The Only Thing You Need to Check While Dating To Find the Right Partner — The Story of Beliefs
Dating can be challenging and unpredictable. We might meet people whose needs are different from ours. We might find people who we find boring, and we might meet many whose commitment phobia stops them from having a meaningful relationship. So many people, so many problems. This is all when I don’t even consider class, ethnicity, family background, and other such factors.
Most people generally find themselves dating someone for a few months before realizing they are not on the same page as the other person. After a few more encounters of this sort — they tend to give up on dating and may even become cynical.
So how can you know who is right for you? Frankly, you can’t, but there is one thing you can check, which ensures whether you use the best filtering mechanism.
What is it? Don’t be surprised when I tell you for Nth time — It is effective communication.
Now hear me out before you give up on this article. Most of us think we are great communicators when it comes to dating, and it is ‘the other’ person who is the problem. That’s not true. If you face issues in your dating life, then chances are you not as good of a communicator as you think. About 50% of us are likely to have communication problems due to our attachment style.
Whereas people with effective communication are bound to feel confident in their dating life whether or not they are in a relationship because they feel sure they can face any problem.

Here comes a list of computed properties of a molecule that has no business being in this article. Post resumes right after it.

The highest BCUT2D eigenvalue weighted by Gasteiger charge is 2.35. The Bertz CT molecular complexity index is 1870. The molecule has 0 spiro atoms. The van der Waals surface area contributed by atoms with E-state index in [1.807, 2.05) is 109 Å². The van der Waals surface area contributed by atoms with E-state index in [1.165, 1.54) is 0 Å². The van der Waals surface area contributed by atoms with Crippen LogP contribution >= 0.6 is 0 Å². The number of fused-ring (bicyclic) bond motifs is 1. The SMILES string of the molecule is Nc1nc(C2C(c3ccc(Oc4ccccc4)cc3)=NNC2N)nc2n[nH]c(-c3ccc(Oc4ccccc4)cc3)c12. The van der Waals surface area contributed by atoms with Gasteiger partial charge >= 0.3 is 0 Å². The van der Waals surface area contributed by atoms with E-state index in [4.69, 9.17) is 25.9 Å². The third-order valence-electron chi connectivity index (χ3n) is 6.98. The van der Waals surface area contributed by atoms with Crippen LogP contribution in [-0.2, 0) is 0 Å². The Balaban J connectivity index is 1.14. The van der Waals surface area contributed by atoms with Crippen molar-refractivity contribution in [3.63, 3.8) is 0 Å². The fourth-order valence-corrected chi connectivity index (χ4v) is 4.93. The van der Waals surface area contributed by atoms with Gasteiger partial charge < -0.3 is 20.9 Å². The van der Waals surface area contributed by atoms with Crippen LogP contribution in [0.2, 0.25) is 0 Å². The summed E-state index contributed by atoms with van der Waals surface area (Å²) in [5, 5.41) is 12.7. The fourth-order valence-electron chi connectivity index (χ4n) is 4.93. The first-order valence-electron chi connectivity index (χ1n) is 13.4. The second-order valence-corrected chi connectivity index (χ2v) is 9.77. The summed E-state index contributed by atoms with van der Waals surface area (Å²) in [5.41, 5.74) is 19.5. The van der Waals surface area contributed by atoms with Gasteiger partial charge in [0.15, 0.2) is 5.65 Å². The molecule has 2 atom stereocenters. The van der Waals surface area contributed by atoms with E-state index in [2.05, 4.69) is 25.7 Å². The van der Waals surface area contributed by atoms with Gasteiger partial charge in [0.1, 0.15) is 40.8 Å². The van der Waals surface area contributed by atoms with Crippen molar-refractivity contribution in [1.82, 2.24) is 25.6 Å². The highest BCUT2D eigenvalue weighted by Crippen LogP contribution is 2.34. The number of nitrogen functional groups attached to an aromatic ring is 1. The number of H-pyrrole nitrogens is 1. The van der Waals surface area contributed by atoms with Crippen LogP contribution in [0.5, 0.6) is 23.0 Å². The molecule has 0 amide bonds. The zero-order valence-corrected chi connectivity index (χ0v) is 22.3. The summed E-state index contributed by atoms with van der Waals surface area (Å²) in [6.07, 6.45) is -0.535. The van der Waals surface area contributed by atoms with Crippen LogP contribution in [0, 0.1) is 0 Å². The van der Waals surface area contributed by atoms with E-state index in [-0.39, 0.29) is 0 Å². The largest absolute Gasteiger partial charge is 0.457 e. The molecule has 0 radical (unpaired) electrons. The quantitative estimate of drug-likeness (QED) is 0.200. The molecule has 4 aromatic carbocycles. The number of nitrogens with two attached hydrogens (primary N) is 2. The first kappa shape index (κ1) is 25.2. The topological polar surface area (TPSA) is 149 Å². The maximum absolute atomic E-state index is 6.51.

So, how do you effectively communicate?
- Understand yourself
There is a lot of shame attached to specific dating patterns of people. Romantic people are shamed for being clingy, while people with intimacy issues are shamed for being commitment-phobes. Although due to the focus on the individual in the western world, commitment-phobes are likely to face less shame.
Clinginess/Romantic is nothing but a need of closeness, and that is amazing. Somehow we have been made to believe that depending on another is a sign of weakness and that we all must at all times be responsible for our own wellbeing. Research has found that partners tend to feel stressed when their partner does, and so do they feel happy. When our emotions are intertwined this way — is it even possible to not depend on your partner? Accept yourself for who you are and be okay about asserting it.
Similarly, for people with intimacy issues, it is alright to want space. The only proper way to do this is to know that ‘Hey, I need space’ and not make it about the other person or their shortcomings. Once you start to own up your need for space, it is easier to navigate things.
2. Observe their reactions to your emotional needs.
Once we know what we want in a relationship, whether it is something casual we are looking for or marriage — the next thing is to observe how the person reacts to your emotional needs. This is not to say there is anyone out there who can meet every emotional need of yours, but a secure person will try and fulfill your emotional needs or at least hold the space for you instead of blaming you for it or running away from it by saying ‘I can’t help it.’
People who are secure in their dating life tend to see their partner’s wellbeing as their responsibility because they know it is impossible to be happy when your partner is not, which is totally different from the views of an insecure person who tend to see needs as a zero-sum game where only one person can be happy. It is a battle of who gets their way.